What you need to know:
- The price of land in the satellite towns continue to outpace those in the Nairobi suburbs by at least two times, primarily driven by infrastructural development.
- The Western Bypass, in particular, has sparked interest in towns such as Ruaka and Limuru. In this quarter, we saw land owners hike prices following the announcement of the construction of the last of the bypasses, set to begin towards the end of the year.
- In Nairobi, Muthaiga was the best performing suburb, with prices in the area increasing by a 13.1 per cent over the second quarter, while Kitisuru was the worst performing suburb, with a marginal 0.3 per cent decrease.
The asking prices for property rose by an average of four per cent in the second quarter of this year.
Presenting the price indices for the second quarter, Ms Sakina Hassanali, head of research and marketing at Hass Consult, said property prices on average performed better than land prices in the suburbs, which increased by 2.5 per cent.
“The better performance in suburban properties is mainly due to the prohibitive cost of land, which is making investors turn to properties which offer better value in the short term. For instance, an acre in Nairobi is going for Sh178.7 million on average, and this has left most investments in city land in the domain of large institutional investors,” said Ms Hassanali.
Asking prices for detached houses recorded the biggest increase of 5.2 per cent, followed by apartments, whose asking prices increased by 3.6 per cent. Meanwhile, the asking prices for semi-detached houses increased by 0.7 per cent.
“We believe that the increase in asking prices for detached houses is attributable to the growing appetite for properties that have larger space, offer lawns and garages. Additionally, detached houses are not as highly supplied as apartments, thus giving room for price appreciation,” said Ms Hassanali.
With regard to rent, the increase was much lower, with rents detached houses rising by 2.2 per cent, followed by apartments which rose by 1.4 per cent, while semi-detached houses recorded no changes in rents. Ms Hassanali said tenants were opting for detached houses in both Nairobi’s suburbs and satellite towns.
The price of land in the satellite towns continue to outpace those in the Nairobi suburbs by at least two times, primarily driven by infrastructural development.
The strong growth of asking prices in the satellite towns is due to the construction of roads leading to these areas, and especially, the bypasses that circle the city. This has seen land owners ask for higher prices in anticipation that demand in these areas will increase.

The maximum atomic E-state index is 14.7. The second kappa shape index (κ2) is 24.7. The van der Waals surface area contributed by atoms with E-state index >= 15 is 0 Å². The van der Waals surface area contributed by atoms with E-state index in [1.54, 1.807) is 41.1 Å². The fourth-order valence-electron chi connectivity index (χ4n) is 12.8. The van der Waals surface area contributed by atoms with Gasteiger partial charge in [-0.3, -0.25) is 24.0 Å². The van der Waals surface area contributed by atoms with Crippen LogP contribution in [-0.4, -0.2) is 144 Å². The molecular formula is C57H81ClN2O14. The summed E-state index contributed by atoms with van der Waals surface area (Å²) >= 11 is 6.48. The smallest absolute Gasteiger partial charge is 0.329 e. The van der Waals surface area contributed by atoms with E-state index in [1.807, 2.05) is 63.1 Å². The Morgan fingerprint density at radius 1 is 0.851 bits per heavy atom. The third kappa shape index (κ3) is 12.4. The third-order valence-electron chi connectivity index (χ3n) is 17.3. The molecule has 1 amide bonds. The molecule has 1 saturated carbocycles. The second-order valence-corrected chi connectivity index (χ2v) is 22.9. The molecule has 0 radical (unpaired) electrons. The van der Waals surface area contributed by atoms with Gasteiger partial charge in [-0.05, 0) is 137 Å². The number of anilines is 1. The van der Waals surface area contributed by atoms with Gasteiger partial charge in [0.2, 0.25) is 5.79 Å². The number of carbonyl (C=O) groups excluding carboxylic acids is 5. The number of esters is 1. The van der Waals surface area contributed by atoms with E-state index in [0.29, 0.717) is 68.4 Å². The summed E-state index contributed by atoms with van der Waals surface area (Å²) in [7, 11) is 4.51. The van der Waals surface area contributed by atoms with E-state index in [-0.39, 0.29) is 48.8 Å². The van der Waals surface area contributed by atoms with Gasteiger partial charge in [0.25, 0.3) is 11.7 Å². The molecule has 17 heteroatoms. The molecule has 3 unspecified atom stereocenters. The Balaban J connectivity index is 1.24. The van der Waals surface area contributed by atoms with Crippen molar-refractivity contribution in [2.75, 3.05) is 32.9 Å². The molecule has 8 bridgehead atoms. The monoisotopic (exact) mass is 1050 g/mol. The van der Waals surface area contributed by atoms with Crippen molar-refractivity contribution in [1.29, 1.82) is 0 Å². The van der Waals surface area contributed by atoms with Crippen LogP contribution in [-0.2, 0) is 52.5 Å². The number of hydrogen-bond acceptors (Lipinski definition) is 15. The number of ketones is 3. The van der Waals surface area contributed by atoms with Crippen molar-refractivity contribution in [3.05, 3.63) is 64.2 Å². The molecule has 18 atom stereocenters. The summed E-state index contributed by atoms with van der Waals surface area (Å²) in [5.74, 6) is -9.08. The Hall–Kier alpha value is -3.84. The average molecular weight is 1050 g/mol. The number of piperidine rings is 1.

Satellite towns that are along or close to the Northern, Southern, Eastern and the proposed Western bypass continue see strong growth in asking prices, said Ms Hassanali.
“The Western Bypass, in particular, has sparked interest in towns such as Ruaka and Limuru. In this quarter, we saw land owners hike prices following the announcement of the construction of the last of the bypasses, set to begin towards the end of the year. Prices in these two towns are following a similar pattern as towns such as Ruiru and Juja, whose strong performance in asking prices is attributed to increased accessibility of the towns courtesy of the Northern and Eastern bypasses,” Ms Hassanali said.
This trend is expected to continue as the completion of the Western bypass will result in a ring network that will connect a majority of the satellite towns that are covered in the index, Ms Hassanali added.
Road construction has also played a major role in the appreciation of land prices in Nairobi’s suburbs. The expansion of the Outer Ring Road has fuelled a rise in asking prices in Donholm, which was the second best performing suburb in the second quarter , and the best performing in the last year.
In Nairobi, Muthaiga was the best performing suburb, with prices in the area increasing by a 13.1 per cent over the second quarter, while Kitisuru was the worst performing suburb, with a marginal 0.3 per cent decrease.
“Traffic-hit Mlolongo recorded a -10 per cent return in the second quarter, followed by Athi River with -4.4 per cent over the same period,” saidMs Hassanali.
Upper Hill continues to be the most expensive city suburb, with an average asking price of Sh 517 million per acre while Langata has the least expensive land at Sh50.8 million per acre.
Land in Ruaka continues to be the most expensive in the satellite towns, going for Sh68.3 million per acre, followed by Kiambu at Sh38.7 million per acre, said Ms Hassanali.
“Overall, the industry’s growth can be catalysed if commercial banks reduce interest rates for developers, contractors and homeowners. The Central Bank of Kenya (CBK) reduced the base rate in May and should now nudge banks to lower their rates in turn,” Ms Hassanali said.